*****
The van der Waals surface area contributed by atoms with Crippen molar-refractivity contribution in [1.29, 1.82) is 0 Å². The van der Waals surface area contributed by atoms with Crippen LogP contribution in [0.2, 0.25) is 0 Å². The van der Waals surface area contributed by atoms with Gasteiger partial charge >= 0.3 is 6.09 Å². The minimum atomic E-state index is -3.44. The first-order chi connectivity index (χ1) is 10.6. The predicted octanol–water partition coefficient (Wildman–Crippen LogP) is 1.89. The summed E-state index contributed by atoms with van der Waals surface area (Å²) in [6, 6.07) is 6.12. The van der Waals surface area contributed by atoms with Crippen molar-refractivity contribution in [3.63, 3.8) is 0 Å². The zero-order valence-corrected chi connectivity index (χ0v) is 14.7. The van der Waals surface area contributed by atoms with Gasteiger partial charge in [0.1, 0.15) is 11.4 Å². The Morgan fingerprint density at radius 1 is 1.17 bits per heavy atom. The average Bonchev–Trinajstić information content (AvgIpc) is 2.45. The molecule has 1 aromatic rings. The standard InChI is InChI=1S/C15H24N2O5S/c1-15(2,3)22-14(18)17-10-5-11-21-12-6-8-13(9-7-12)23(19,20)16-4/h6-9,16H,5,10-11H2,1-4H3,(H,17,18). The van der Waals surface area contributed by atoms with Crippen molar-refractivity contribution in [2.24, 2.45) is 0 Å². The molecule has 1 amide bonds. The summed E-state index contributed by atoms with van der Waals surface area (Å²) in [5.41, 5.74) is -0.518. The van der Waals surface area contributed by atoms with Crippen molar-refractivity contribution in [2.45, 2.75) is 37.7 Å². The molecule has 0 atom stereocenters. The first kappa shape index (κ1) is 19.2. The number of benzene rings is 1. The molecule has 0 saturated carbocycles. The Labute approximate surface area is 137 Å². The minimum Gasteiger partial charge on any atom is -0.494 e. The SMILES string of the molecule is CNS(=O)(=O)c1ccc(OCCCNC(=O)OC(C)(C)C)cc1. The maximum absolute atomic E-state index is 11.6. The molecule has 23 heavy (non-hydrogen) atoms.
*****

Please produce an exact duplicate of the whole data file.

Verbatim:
The van der Waals surface area contributed by atoms with Crippen molar-refractivity contribution in [1.29, 1.82) is 0 Å². The van der Waals surface area contributed by atoms with Crippen LogP contribution in [0.2, 0.25) is 0 Å². The van der Waals surface area contributed by atoms with Gasteiger partial charge >= 0.3 is 6.09 Å². The minimum atomic E-state index is -3.44. The first-order chi connectivity index (χ1) is 10.6. The predicted octanol–water partition coefficient (Wildman–Crippen LogP) is 1.89. The summed E-state index contributed by atoms with van der Waals surface area (Å²) in [6, 6.07) is 6.12. The van der Waals surface area contributed by atoms with Crippen molar-refractivity contribution in [3.63, 3.8) is 0 Å². The zero-order valence-corrected chi connectivity index (χ0v) is 14.7. The van der Waals surface area contributed by atoms with Gasteiger partial charge in [0.1, 0.15) is 11.4 Å². The Morgan fingerprint density at radius 1 is 1.17 bits per heavy atom. The average Bonchev–Trinajstić information content (AvgIpc) is 2.45. The molecule has 1 aromatic rings. The standard InChI is InChI=1S/C15H24N2O5S/c1-15(2,3)22-14(18)17-10-5-11-21-12-6-8-13(9-7-12)23(19,20)16-4/h6-9,16H,5,10-11H2,1-4H3,(H,17,18). The van der Waals surface area contributed by atoms with Crippen molar-refractivity contribution in [2.24, 2.45) is 0 Å². The molecule has 1 amide bonds. The summed E-state index contributed by atoms with van der Waals surface area (Å²) in [5.41, 5.74) is -0.518. The van der Waals surface area contributed by atoms with Crippen molar-refractivity contribution in [2.45, 2.75) is 37.7 Å². The molecule has 0 atom stereocenters. The first kappa shape index (κ1) is 19.2. The number of benzene rings is 1. The molecule has 0 saturated carbocycles. The Labute approximate surface area is 137 Å². The minimum Gasteiger partial charge on any atom is -0.494 e. The SMILES string of the molecule is CNS(=O)(=O)c1ccc(OCCCNC(=O)OC(C)(C)C)cc1. The maximum absolute atomic E-state index is 11.6. The molecule has 23 heavy (non-hydrogen) atoms.